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Inequality, urbanization and Territorial Cohesion: Developing the European Social Model of economic growth and democratic capacity (COSHMO)

Periodic Reporting for period 2 - COHSMO (Former Hans Thor Andersen) (Inequality, urbanization and Territorial Cohesion: Developing the European Social Model of economic growth and democratic capacity (COSHMO))

Reporting period: 2018-05-01 to 2019-10-31

Social differences seem to be increasing across the European Union. During most of the 20th century social inequalities decreased between social classes, regions and age groups. Yet, since the late 1970s has the trend shifted towards rising inequalities; leading researchers and politicians fear that the rising levels of inequalities challenge social cohesion and in the end produce unrest, instability and undermine the “European Social Model”. The life chances of individuals seem to depend strongly with place of birth and social background; while welfare state intervention managed to decrease social inequalities through social policies, education and housing policies and regional programmes, the effect of the market forces has become more dominant during the last decades.
Europe as experienced a remarkable change in its industrial structure in first of all Western Europe; former manufacturing industry is partly replaced by the service industry. The latter sector differs significantly from the former; manufacturing industry manage to generate relatively similar salaries and other benefits across the labour market while the service sector is much more differentiated: Part of the sector is a low-skills and low-pay sector (e.g. cleaning, catering) , while other parts (banking, research, media) demand high skilled labour and offer quite high salaries. When the distribution across space of various industrial activities is unequal, areas of affluent people appear at the more attractive locations where housing prices are pushed to levels beyond the reach of working class and many middle class groups.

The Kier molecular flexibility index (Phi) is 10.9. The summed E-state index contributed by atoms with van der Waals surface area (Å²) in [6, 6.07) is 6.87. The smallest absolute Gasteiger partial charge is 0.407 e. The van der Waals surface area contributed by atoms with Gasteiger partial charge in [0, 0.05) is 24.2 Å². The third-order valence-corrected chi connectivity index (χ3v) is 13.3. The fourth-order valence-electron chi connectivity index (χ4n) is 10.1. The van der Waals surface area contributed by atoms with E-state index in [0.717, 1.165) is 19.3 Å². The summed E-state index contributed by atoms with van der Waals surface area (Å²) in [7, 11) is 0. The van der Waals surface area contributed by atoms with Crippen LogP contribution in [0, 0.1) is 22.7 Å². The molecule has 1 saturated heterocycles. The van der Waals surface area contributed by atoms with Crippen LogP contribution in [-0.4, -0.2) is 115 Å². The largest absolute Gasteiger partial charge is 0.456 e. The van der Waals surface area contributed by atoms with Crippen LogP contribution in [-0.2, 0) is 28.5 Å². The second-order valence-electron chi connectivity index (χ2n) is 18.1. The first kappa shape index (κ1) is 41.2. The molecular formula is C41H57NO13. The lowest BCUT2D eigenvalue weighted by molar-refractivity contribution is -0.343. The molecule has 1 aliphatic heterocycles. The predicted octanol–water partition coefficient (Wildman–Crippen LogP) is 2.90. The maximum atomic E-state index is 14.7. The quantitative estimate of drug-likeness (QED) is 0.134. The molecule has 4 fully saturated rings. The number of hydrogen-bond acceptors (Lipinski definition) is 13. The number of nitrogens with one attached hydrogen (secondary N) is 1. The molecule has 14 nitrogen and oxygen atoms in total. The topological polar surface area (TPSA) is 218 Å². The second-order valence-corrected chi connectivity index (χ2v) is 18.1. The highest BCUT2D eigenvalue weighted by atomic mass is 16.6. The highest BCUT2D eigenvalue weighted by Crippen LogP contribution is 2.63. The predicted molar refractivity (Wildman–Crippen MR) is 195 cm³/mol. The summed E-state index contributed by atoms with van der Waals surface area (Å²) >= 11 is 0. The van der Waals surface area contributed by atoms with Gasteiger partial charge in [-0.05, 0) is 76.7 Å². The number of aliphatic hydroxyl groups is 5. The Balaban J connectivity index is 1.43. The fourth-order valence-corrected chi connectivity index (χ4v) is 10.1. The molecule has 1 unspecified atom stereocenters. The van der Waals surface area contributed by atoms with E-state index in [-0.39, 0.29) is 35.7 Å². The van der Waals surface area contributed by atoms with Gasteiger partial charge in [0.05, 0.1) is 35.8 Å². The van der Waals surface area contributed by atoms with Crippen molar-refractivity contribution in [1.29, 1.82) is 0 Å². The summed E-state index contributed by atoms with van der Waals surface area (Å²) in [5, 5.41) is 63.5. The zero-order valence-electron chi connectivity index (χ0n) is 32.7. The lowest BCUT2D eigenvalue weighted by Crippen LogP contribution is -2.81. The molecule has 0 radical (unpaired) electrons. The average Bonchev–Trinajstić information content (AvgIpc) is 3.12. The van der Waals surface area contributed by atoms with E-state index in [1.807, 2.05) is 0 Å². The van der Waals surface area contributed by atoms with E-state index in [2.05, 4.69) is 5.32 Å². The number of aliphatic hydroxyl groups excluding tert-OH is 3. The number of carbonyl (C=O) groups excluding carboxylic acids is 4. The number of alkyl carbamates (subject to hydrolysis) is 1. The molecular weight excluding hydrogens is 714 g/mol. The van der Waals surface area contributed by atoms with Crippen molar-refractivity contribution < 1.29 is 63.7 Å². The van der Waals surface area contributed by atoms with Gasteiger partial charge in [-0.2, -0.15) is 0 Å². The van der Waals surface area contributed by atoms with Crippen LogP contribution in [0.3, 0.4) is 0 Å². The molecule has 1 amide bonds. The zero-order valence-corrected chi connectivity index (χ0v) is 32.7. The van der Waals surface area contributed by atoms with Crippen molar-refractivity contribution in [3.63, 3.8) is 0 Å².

The threat of declining social justice and territorial cohesion has several implications for society: First of all, uneven chances appear as social unfair and largely undemocratic as a part of the population in reality is cut off from enjoying the opportunities of society. Secondly, this sense of unfairness may form a potential for social unrest and political instability. Thirdly, the exclusion of parts of the population does also mean that society is losing the benefits of having a better, educated labour force.
The overall aim of the COHSMO project is to identify the structures and processes behind the experienced territorial inequalities. Such an understanding will then help to detect what is the decisive forces behind the success of some localities; to which degree are these anchored at local level and to what degree are they depending on national and/ or regional initiative. Finally is it the intention to be able to point at what can be done at various scales – European, national, regional and local scale. Will social investments be an efficient method to counteract the rising differences at various geographic scales?